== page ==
Double Standards: To have or not to have... What’s in a designation?

Leo Burnett’s K V Sridhar and Havas Worldwide’s Satbir Singh tell Pooja Ahuja Nagpal what they think about designations that exist (or don’t) for creatives, what they mean, and more. For starters, we asked them if a creative team without layers defined by designations ensures a more open work culture, ensuring better access to the creative leadership. Their views, as one would expect, are very different. Read on for more.

Aug 09, 2013 06:36:00 PM | Article | Pooja Ahuja Nagpal

Satbir Singh, managing partner and chief creative officer, Havas Worldwide (L) and  K V Sridhar (Pops), chief creative officer, Leo Burnett (R)

Does an agency team without designations for creatives help create a ‘flatter’, more open structure?

KVS: An agency without designations will definitely create a flatter structure. That’s what we have done. We have just three designations – copywriter, creative director and executive creative director.
A designation should correspond with the function that you do. Experience has absolutely nothing to do with it.  Either you are born with great talent or you are not. Talent will not get better with years of experience. Experience should not be the parameter for people to grow or function or to do what they want to do. This structure of so many designations is only to hold back people. The job does not change, nothing really changes and no one is progressing. Progress does not mean a designation change. It comes only when you put out more work and move ahead in life. It is stupidity to have so many designations. It is nothing but an inconvenience.

SS: Designations are there for a reason. It is not just about talent, but about experience. So designations usually come with talent plus experience. What designations do is tell you where you can go in an agency to get different kinds of work done. For instance, who do you need to go to for getting your work chiselled and crafted? When you need creative direction? As creative directors, the designation comes to you because you can help craft according to a brand’s personality and so on. Designation tells who does what job and why it is like that. If a person is in charge of a group, he is the group director and that’s why he is called that.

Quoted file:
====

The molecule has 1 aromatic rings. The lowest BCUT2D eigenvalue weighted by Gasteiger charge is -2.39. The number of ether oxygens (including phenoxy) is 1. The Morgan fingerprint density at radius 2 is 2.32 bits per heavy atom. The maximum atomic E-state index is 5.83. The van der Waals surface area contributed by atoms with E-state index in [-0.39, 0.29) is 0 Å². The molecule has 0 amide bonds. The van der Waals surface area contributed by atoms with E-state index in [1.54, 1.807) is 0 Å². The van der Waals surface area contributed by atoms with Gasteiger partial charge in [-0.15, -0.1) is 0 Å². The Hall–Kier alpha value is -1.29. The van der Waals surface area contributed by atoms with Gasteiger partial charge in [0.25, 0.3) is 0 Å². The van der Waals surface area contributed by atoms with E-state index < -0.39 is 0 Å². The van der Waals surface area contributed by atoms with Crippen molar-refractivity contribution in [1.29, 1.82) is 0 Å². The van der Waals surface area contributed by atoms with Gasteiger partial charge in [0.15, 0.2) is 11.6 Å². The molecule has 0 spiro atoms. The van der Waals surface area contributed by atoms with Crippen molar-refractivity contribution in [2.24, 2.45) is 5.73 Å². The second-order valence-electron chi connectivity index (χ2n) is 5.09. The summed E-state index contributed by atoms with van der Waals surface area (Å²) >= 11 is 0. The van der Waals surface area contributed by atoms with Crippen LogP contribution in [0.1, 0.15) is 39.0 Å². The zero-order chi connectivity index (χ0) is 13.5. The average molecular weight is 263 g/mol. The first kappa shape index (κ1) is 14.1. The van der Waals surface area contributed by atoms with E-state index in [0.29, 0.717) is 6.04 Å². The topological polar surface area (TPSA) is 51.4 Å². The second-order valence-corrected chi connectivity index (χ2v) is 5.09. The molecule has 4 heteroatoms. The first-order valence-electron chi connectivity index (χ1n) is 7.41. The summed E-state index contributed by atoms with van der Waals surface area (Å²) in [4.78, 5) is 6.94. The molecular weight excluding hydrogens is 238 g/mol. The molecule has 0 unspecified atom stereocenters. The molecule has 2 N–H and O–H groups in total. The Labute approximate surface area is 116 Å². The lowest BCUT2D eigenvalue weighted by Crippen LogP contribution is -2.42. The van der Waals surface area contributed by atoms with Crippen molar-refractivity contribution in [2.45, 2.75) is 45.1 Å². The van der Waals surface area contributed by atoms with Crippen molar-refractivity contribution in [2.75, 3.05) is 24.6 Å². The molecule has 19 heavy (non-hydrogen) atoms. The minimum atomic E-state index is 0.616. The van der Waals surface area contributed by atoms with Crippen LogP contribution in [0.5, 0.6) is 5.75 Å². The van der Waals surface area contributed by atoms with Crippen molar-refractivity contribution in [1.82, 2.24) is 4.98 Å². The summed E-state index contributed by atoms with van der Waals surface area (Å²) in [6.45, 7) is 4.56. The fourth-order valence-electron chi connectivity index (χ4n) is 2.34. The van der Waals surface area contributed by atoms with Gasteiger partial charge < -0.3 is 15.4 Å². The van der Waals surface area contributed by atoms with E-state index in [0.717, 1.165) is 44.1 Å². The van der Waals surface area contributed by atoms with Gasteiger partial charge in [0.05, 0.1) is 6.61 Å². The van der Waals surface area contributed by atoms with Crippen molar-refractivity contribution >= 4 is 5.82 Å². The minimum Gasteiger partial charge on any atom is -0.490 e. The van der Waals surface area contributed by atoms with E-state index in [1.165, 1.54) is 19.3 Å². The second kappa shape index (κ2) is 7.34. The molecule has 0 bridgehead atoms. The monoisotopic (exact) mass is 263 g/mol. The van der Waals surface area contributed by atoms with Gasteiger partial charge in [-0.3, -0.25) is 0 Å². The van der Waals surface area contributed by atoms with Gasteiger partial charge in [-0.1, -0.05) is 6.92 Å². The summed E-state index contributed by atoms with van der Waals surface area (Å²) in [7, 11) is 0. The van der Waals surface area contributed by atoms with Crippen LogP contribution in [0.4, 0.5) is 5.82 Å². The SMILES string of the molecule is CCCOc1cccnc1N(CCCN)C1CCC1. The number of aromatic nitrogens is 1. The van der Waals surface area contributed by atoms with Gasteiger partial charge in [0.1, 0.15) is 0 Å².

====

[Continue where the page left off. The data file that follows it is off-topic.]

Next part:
What purpose do designations serve in a creative department?

KVS: There are only two (levels of) jobs in an agency for a creative and they are - a copywriter (or art person) or a creative leader. At the creative leader level, one can be a creative director or an executive creative director. If you are a creative director, then you will have a team of people and you will lead the team and the brand and you partner with the client. The role of an executive creative director is more about leadership as you will handle not just one brand but more brands and there is thought leadership. It’s not just about solving the problem at that point of time; you have to form a brand vision. Depending on how big the agency is, there could be one or multiple executive creative directors.

SS: Designations usually are job descriptors. So a copywriter is a copywriter, while a senior copywriter is a copywriter with some experience. A creative director’s job is completely different from a copy writer or art director’s job as he has to provide direction to the team. We should not overdo them but they (designations) are necessary as they are job descriptions.

Does lack of designation enable better collaboration? Does it help the younger lot reach out to seniors more easily?

KVS: It is much easier to work without designations and we have been doing that since the last 13 years. In such a system, it is easier to have access to seniors as there is no complex reporting system. In other agencies, there is a competitive hierarchy system, so a copywriter reports to a copy supervisor, who then reports to a group head, who will report to a creative director. He then reports to a group creative director, who will be answerable to an executive creative director. So when they want to see an idea, all six will have to come to your room. But in a structure without designations, around two people - a creative director and copy writer - will come and show the work. And you will have more time and access to tell them what is right and what is wrong. Mentoring is much easier in such a structure.